The Évora Museum is in the former archbishop's palace
A 16th-century archbishop's palace, found between the Roman temple and the city's cathedral, is now the Évora Museum. Created in 1915, it traces Évora's long history and culture, and was officially dedicated to Frei Manuel do Cenáculo in 2017. Frei Manuel do Cenáculo was an 18th-century monk who became the bishop of Évora and collected many of the archaeological pieces of the collection, which also includes art from extinct convents and churches.
The museum presents artifacts found in the Évora region, dating back to Roman and Visigothic times.
Among the 20,000 pieces are Roman sculptures, Visigothic and medieval artifacts, Episcopal furnishings and Portuguese and Flemish paintings. One of the highlights is “Life of the Virgin," a 13-panel series of images that make up a single work painted in 1500, illustrating the life of the Virgin Mary. It was once part of Évora's cathedral and is one of the largest Flemish retables in the world. There are also 16th-century paintings by Josefa d’Óbidos (one of Portugal’s first prominent female artists), a crucifixion of Jesus by Gregório Lopes (one of the most important Renaissance painters in Portugal), and a painting of King Afonso VI as a child with a black servant (dating from around 1650, this is one of the earliest depictions of enslaved Africans in Europe).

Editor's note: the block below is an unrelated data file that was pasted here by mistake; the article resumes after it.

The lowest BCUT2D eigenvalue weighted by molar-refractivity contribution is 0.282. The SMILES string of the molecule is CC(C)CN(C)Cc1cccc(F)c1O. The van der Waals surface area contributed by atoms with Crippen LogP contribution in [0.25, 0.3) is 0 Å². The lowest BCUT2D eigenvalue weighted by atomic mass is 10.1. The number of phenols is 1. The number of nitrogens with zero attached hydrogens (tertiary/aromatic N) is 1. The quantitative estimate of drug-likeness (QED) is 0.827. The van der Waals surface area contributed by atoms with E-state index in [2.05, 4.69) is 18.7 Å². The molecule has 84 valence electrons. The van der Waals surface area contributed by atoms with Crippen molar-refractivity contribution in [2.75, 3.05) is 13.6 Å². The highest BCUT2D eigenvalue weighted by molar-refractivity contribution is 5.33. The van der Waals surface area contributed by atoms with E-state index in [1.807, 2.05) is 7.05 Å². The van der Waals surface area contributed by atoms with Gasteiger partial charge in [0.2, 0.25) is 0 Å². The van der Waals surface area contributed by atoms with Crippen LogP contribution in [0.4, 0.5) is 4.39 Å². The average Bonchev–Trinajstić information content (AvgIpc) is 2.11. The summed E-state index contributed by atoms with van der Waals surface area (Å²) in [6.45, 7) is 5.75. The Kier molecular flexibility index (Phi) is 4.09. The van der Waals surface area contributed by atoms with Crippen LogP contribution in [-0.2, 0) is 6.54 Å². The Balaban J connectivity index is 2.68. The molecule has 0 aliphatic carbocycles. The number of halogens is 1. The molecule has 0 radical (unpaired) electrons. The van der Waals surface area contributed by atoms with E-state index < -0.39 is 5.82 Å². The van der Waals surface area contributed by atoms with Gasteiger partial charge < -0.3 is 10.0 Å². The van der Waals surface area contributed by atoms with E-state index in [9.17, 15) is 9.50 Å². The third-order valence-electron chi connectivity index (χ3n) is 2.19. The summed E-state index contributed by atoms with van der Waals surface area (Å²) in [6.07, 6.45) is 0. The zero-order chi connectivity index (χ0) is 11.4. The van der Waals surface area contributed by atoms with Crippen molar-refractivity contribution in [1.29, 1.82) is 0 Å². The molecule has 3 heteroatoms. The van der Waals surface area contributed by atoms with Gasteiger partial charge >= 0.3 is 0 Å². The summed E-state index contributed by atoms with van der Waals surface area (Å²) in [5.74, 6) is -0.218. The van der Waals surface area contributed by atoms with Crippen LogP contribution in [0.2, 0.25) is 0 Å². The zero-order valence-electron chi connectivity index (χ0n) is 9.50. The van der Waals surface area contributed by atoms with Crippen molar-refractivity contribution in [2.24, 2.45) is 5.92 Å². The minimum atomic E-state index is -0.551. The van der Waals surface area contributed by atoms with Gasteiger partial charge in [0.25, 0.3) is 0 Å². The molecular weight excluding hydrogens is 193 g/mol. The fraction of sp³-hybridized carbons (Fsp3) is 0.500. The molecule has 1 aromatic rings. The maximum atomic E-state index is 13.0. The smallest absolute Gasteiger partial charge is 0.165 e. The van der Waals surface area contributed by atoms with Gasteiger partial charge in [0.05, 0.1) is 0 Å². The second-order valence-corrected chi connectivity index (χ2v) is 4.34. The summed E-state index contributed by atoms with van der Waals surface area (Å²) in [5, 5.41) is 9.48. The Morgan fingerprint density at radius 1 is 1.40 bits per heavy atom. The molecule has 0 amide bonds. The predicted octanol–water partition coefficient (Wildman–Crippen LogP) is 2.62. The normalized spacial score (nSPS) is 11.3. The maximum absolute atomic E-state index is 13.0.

One of the largest Flemish retables in the world, depicting the Life of the Virgin, is one of the highlights of the museum.
Also part of the museum's collection are the artifacts found around the Dolmen of Zambujeiro, including rare prehistoric jewelry.
Largo do Conde de Vila Flor, Évora
Admission and Tickets to the Évora Museum
Tickets are €3.00.
The museum opens from 9:30am to 5:30pm between November and March, and from 10am to 6pm between April and October. It’s closed on Monday